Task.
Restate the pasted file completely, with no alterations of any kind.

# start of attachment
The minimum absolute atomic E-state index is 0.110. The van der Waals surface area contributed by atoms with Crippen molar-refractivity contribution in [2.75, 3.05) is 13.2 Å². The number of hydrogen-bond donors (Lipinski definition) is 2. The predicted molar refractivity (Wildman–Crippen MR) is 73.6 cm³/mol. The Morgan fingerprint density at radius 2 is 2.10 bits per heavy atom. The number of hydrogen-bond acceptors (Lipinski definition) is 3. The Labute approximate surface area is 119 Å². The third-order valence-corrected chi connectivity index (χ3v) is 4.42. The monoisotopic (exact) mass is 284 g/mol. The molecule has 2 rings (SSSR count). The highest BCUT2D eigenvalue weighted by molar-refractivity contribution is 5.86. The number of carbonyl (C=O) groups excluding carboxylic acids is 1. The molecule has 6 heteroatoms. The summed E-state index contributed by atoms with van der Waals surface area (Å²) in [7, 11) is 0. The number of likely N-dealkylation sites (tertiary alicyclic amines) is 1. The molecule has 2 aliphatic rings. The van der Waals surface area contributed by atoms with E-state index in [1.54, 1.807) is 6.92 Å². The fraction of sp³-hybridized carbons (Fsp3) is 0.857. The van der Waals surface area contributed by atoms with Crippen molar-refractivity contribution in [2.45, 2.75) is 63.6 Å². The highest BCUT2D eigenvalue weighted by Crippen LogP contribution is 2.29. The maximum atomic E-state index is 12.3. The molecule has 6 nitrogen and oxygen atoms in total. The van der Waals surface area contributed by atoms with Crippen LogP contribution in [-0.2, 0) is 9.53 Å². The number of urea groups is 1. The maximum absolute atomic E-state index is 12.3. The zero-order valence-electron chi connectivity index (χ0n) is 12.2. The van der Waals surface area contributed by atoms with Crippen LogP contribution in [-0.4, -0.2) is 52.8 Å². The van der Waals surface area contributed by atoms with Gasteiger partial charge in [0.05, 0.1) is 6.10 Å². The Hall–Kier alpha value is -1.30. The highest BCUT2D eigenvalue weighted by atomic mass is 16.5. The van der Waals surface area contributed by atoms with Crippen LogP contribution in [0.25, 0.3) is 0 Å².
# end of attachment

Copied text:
The minimum absolute atomic E-state index is 0.110. The van der Waals surface area contributed by atoms with Crippen molar-refractivity contribution in [2.75, 3.05) is 13.2 Å². The number of hydrogen-bond donors (Lipinski definition) is 2. The predicted molar refractivity (Wildman–Crippen MR) is 73.6 cm³/mol. The Morgan fingerprint density at radius 2 is 2.10 bits per heavy atom. The number of hydrogen-bond acceptors (Lipinski definition) is 3. The Labute approximate surface area is 119 Å². The third-order valence-corrected chi connectivity index (χ3v) is 4.42. The monoisotopic (exact) mass is 284 g/mol. The molecule has 2 rings (SSSR count). The highest BCUT2D eigenvalue weighted by molar-refractivity contribution is 5.86. The number of carbonyl (C=O) groups excluding carboxylic acids is 1. The molecule has 6 heteroatoms. The summed E-state index contributed by atoms with van der Waals surface area (Å²) in [7, 11) is 0. The number of likely N-dealkylation sites (tertiary alicyclic amines) is 1. The molecule has 2 aliphatic rings. The van der Waals surface area contributed by atoms with E-state index in [1.54, 1.807) is 6.92 Å². The fraction of sp³-hybridized carbons (Fsp3) is 0.857. The van der Waals surface area contributed by atoms with Crippen molar-refractivity contribution in [2.45, 2.75) is 63.6 Å². The highest BCUT2D eigenvalue weighted by Crippen LogP contribution is 2.29. The maximum atomic E-state index is 12.3. The molecule has 6 nitrogen and oxygen atoms in total. The van der Waals surface area contributed by atoms with Crippen LogP contribution in [-0.2, 0) is 9.53 Å². The number of urea groups is 1. The maximum absolute atomic E-state index is 12.3. The zero-order valence-electron chi connectivity index (χ0n) is 12.2. The van der Waals surface area contributed by atoms with Crippen LogP contribution in [-0.4, -0.2) is 52.8 Å². The van der Waals surface area contributed by atoms with Gasteiger partial charge in [0.05, 0.1) is 6.10 Å². The Hall–Kier alpha value is -1.30. The highest BCUT2D eigenvalue weighted by atomic mass is 16.5. The van der Waals surface area contributed by atoms with Crippen LogP contribution in [0.25, 0.3) is 0 Å².